Miscellaneous Thoughts on Tonality and Musical Architecture

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Sometimes you get weeks when different areas of your life keep bringing you back to the same set of thoughts from different angles. Back in the summer I was thinking a lot about Schenker, in the context of a keynote paper I was writing on tonal integrity for the conference in Portugal at the start of November. In choral music we often think about tonal integrity in the simple, functional sense of not going flat, but Schenker is useful for standing back and considering tonality as both an organising principle for long spans of musical time and as a human quality: centredness, in touch with the true.

(I am aware that one of the reasons why most musicians avoid thinking too much about Schenker’s theories as metaphors for life is that he came out with some obnoxiously snobbish views in this mode. But you don’t have to agree with someone to learn from them, and I don’t mind too much if he ends up turning in his grave at the conclusions I end up drawing from his work.)

And then I found myself giving feedback on an arrangement that, in my view, travelled through too many tonal centres, and had to work out why I held this opinion. As I had already been thinking about Schenker, the first thought was about coherence: if tonality is the originary, generative principle from which music grows, and by which it is held together, then a change of key isn’t just a momentary effect, but a wholesale change of musical space.

It goes without saying that Schenker would hate the semitone key lift as an arranging device, but then again he’d already have hated most of the music that uses that device anyway. Indeed, one of the reasons I’m tending to be more careful about using them in my own work is my observation that the reason so many groups end up in the key they started instead of a semitone higher may not be because they are poorly skilled, but because their fundamental sense of tonality is stronger than their sense of momentary thrill at the point of the shift.

Still, even in a genre where key lifts are an established and accepted device, and arrangements don’t necessarily end in the keys they started in, I think it’s reasonable to ask tonal areas to have some kind of comprehensible relationship with each other.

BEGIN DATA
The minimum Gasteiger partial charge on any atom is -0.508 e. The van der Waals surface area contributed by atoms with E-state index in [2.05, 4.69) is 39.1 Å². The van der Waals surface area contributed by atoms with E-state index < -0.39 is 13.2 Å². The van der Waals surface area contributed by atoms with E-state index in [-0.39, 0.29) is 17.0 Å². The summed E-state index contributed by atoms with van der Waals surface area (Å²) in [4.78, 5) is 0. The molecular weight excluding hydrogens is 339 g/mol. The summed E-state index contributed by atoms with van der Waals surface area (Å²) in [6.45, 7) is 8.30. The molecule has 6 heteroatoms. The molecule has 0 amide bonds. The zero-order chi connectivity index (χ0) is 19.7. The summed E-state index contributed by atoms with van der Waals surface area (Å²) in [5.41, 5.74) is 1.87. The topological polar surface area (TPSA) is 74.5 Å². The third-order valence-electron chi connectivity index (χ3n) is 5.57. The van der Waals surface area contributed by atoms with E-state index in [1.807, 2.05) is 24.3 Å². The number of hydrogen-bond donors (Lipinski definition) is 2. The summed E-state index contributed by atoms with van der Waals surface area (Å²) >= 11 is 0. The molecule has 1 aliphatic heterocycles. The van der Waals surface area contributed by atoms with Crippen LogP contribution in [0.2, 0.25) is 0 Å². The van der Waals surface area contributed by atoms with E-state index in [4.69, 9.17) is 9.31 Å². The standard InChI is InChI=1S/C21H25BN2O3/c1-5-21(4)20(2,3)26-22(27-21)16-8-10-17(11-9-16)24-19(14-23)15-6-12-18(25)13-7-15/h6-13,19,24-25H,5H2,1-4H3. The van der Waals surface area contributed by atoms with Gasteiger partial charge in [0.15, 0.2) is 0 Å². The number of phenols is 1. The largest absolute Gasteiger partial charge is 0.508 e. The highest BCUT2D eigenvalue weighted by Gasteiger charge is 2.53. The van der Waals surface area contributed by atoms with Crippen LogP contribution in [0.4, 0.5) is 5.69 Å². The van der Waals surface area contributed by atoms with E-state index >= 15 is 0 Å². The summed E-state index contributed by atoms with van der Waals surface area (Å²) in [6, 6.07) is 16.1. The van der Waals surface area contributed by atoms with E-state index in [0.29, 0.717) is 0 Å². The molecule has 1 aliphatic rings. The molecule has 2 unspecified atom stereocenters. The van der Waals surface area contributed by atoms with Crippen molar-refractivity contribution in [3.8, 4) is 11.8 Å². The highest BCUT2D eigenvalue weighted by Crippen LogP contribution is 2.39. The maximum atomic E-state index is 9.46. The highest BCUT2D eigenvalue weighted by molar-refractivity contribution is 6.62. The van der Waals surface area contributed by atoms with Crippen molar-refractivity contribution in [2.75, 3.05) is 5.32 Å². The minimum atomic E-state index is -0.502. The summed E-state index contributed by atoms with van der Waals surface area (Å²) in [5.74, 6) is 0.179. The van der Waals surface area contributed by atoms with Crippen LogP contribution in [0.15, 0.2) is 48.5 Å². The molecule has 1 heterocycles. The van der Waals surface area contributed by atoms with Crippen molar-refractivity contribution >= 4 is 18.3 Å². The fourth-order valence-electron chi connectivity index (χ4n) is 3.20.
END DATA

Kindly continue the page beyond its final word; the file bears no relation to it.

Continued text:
Because key isn’t just about an arbitrary choice of which pitch you take as ‘doh’ when you start out, it is integral to an arrangement’s mode of expression. This is partly about the connotative effects of different keys, which whilst not absolute codes, have well-worn associations within our musical culture.

But it’s also about how the music inhabits the sonic space. Which key you write in affects your use of tessitura, of texture, of voicing: the entire expressive behaviour of the music is shaped by choice of key. If you keep changing the tonal centre, you keep changing how you have to go about writing the music. It can be like changing who plays the main character mid-story without an effective plot device to explain why the person with the same name now looks, moves and sounds very different. Thinking through this gave me a new slant on the concept of ‘unity’, which was one of the most loaded terms in the aesthetic values of my undergraduate education. I am enjoying thinking about it in terms of expressive practicalities rather than as some quasi-mystical token of genius (yawn).

Thinking about how tonality shapes expression, and thus the coherence of musical form also got me thinking about the metaphor of architecture in music. The detailing matters, but you need to make the space functionally liveable first. Having started off considering the lofty discourse of Schenker, I wandered off to muse on how some of the over-embellished new charts we are hearing these days are the musical version of McMansions.

I’ve been saying for a while that I’d rather people were trying new things than not hearing all this new material, but that doesn’t mean all of it works equally well. I think I may have just stumbled over an appropriate metaphor for some of the difficulties we’ve been hearing in the more experimental charts of recent years.

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